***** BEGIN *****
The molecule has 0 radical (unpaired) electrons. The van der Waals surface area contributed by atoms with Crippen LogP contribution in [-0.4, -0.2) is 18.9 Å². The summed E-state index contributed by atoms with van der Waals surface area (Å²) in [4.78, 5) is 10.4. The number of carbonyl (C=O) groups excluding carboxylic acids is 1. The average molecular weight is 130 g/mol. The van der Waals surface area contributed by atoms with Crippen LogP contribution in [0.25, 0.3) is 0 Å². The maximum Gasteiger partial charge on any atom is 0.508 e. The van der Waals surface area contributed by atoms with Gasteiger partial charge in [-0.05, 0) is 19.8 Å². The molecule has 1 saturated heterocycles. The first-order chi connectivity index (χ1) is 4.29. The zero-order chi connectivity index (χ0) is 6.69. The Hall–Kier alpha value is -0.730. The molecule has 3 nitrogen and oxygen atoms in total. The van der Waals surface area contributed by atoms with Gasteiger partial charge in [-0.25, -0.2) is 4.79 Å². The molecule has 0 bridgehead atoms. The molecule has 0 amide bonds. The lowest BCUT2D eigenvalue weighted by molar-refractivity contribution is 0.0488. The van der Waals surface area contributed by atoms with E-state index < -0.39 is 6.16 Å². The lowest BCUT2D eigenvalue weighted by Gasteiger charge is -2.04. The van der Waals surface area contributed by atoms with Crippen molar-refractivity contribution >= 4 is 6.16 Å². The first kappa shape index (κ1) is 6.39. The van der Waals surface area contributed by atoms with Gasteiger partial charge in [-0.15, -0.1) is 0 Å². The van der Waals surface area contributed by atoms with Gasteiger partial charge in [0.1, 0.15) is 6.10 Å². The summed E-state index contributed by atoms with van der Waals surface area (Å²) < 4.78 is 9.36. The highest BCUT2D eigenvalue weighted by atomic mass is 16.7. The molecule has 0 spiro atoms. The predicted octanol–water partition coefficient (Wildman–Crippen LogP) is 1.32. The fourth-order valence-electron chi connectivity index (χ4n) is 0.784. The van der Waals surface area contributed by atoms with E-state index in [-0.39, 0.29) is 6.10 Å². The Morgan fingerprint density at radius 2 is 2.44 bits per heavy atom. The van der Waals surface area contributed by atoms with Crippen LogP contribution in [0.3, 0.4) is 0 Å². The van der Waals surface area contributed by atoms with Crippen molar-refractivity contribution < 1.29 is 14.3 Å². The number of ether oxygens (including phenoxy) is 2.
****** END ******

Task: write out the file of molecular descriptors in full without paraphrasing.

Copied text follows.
The molecule has 0 radical (unpaired) electrons. The van der Waals surface area contributed by atoms with Crippen LogP contribution in [-0.4, -0.2) is 18.9 Å². The summed E-state index contributed by atoms with van der Waals surface area (Å²) in [4.78, 5) is 10.4. The number of carbonyl (C=O) groups excluding carboxylic acids is 1. The average molecular weight is 130 g/mol. The van der Waals surface area contributed by atoms with Crippen LogP contribution in [0.25, 0.3) is 0 Å². The maximum Gasteiger partial charge on any atom is 0.508 e. The van der Waals surface area contributed by atoms with Gasteiger partial charge in [-0.05, 0) is 19.8 Å². The molecule has 1 saturated heterocycles. The first-order chi connectivity index (χ1) is 4.29. The zero-order chi connectivity index (χ0) is 6.69. The Hall–Kier alpha value is -0.730. The molecule has 3 nitrogen and oxygen atoms in total. The van der Waals surface area contributed by atoms with Gasteiger partial charge in [-0.25, -0.2) is 4.79 Å². The molecule has 0 bridgehead atoms. The molecule has 0 amide bonds. The lowest BCUT2D eigenvalue weighted by molar-refractivity contribution is 0.0488. The van der Waals surface area contributed by atoms with E-state index < -0.39 is 6.16 Å². The lowest BCUT2D eigenvalue weighted by Gasteiger charge is -2.04. The van der Waals surface area contributed by atoms with Crippen molar-refractivity contribution >= 4 is 6.16 Å². The first kappa shape index (κ1) is 6.39. The van der Waals surface area contributed by atoms with Gasteiger partial charge in [-0.15, -0.1) is 0 Å². The van der Waals surface area contributed by atoms with Gasteiger partial charge in [0.1, 0.15) is 6.10 Å². The summed E-state index contributed by atoms with van der Waals surface area (Å²) < 4.78 is 9.36. The highest BCUT2D eigenvalue weighted by atomic mass is 16.7. The molecule has 0 spiro atoms. The predicted octanol–water partition coefficient (Wildman–Crippen LogP) is 1.32. The fourth-order valence-electron chi connectivity index (χ4n) is 0.784. The van der Waals surface area contributed by atoms with E-state index in [-0.39, 0.29) is 6.10 Å². The Morgan fingerprint density at radius 2 is 2.44 bits per heavy atom. The van der Waals surface area contributed by atoms with Crippen LogP contribution in [0.3, 0.4) is 0 Å². The van der Waals surface area contributed by atoms with Crippen molar-refractivity contribution < 1.29 is 14.3 Å². The number of ether oxygens (including phenoxy) is 2.